Joseph Rotblat and the Pugwash

 

On Tuesday, the Atomic Heritage Foundation hosted a panel of speakers at the Elliott School of International Affairs to present on physicist Joseph Rotblat and the Pugwash Conferences he helped run.

Andrew Brown, an author and radiation oncologist, spoke on Rotblat’s formative years before his involvement with the Pugwash Conferences. From his childhood spent in occupied Warsaw during World War I to his leaving the Manhattan Project, Brown detailed Rotblat’s transition from nuclear physicist to the “Keeper of the Nuclear Conscience,” as Brown names him in his recently published biography.

Detailing his own relationship with Rotblat and the Pugwash Conferences beginning as a 29-year-old in 1973 was John Holdren, the director of the White House Office of Science and Technology Policy (and member of FAS’s Board of Sponsors). At that time, the Conferences were shifting to an increasingly diverse membership. New attendees included political figures, social and political scientists, and representatives from developing countries.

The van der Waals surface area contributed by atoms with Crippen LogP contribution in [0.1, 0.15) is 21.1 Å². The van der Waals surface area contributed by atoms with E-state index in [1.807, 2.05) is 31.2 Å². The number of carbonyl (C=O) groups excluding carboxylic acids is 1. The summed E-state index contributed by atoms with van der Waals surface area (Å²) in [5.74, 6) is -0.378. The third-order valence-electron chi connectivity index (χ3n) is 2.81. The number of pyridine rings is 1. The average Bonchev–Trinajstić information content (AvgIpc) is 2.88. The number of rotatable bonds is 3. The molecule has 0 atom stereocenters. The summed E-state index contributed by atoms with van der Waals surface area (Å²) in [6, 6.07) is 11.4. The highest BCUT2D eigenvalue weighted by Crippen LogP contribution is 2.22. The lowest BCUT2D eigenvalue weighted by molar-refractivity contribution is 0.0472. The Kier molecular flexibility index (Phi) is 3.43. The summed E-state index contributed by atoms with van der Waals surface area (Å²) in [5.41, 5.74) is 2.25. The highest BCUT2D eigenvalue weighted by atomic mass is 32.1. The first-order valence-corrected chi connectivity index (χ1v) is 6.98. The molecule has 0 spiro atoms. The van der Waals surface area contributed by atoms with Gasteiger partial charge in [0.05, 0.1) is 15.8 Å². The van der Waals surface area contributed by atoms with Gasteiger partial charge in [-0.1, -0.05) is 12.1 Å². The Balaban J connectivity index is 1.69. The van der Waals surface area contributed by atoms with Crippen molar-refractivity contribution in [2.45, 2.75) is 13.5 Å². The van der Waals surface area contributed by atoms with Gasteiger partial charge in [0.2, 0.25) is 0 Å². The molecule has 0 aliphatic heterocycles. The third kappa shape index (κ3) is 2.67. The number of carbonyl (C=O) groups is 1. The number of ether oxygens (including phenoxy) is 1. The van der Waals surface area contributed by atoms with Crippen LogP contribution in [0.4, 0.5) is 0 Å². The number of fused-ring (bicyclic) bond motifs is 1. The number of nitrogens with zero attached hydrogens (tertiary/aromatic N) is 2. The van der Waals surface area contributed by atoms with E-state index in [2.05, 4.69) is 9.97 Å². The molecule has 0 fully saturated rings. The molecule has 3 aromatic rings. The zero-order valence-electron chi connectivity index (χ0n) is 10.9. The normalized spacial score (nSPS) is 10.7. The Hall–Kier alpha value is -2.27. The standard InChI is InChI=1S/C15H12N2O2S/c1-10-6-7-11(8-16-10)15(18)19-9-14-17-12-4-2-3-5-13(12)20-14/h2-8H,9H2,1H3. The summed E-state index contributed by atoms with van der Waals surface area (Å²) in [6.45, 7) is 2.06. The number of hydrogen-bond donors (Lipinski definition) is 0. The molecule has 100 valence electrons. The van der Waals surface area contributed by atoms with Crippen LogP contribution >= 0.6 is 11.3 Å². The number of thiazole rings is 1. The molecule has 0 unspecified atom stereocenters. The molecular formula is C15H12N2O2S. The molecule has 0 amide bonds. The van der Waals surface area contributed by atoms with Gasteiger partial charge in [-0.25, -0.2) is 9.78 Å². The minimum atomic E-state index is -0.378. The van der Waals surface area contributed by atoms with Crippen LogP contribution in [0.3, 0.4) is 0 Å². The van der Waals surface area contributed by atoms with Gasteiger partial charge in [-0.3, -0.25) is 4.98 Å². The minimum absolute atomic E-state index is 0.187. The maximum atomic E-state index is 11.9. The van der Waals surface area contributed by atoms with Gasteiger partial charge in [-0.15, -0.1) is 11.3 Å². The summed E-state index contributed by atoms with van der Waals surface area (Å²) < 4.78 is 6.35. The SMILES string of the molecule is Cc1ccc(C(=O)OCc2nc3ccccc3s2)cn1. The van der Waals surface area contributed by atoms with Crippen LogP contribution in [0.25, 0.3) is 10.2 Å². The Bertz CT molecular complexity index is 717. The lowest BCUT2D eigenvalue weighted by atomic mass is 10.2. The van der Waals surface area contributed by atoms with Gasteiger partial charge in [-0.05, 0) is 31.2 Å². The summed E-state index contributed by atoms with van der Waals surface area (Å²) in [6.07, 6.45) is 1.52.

Matthew Evangelista, political professor at Cornell University, talked about the role Pugwash played through the 20th century, and the gap between Pugwash’s initial goals and the Anti-Ballistic Missile Treaty, the former advocating nuclear disarmament and the latter only deterrence. However, the reduction of nuclear arms following the retreat from the United States’ Strategic Defense Initiative was much more in line with the initial Pugwash goals of disarmament.

As the final speaker, current co-chair of the U.S. Pugwash Committee Steven Miller spoke on Rotblat and his legacy as well as the current goals and directions of the Pugwash Conferences. In line with Brown’s assessment of Rotblat, Miller described Rotblat’s particular abhorrence of war based on his “searing personal experiences in two world wars.” In the aftermath of the Cold War, Pugwash has broadened its scope to include more potential theaters than just the United States and Russia. Relatively new Pugwash groups have been set up in Iran and Israel as well as India and Pakistan. Just as during the Cold War, however, Pugwash still attempts to act as an intermediary and encourages attendees to put aside opposing ideologies and divisive politics.

The slides from the presentation are available here (PDF).

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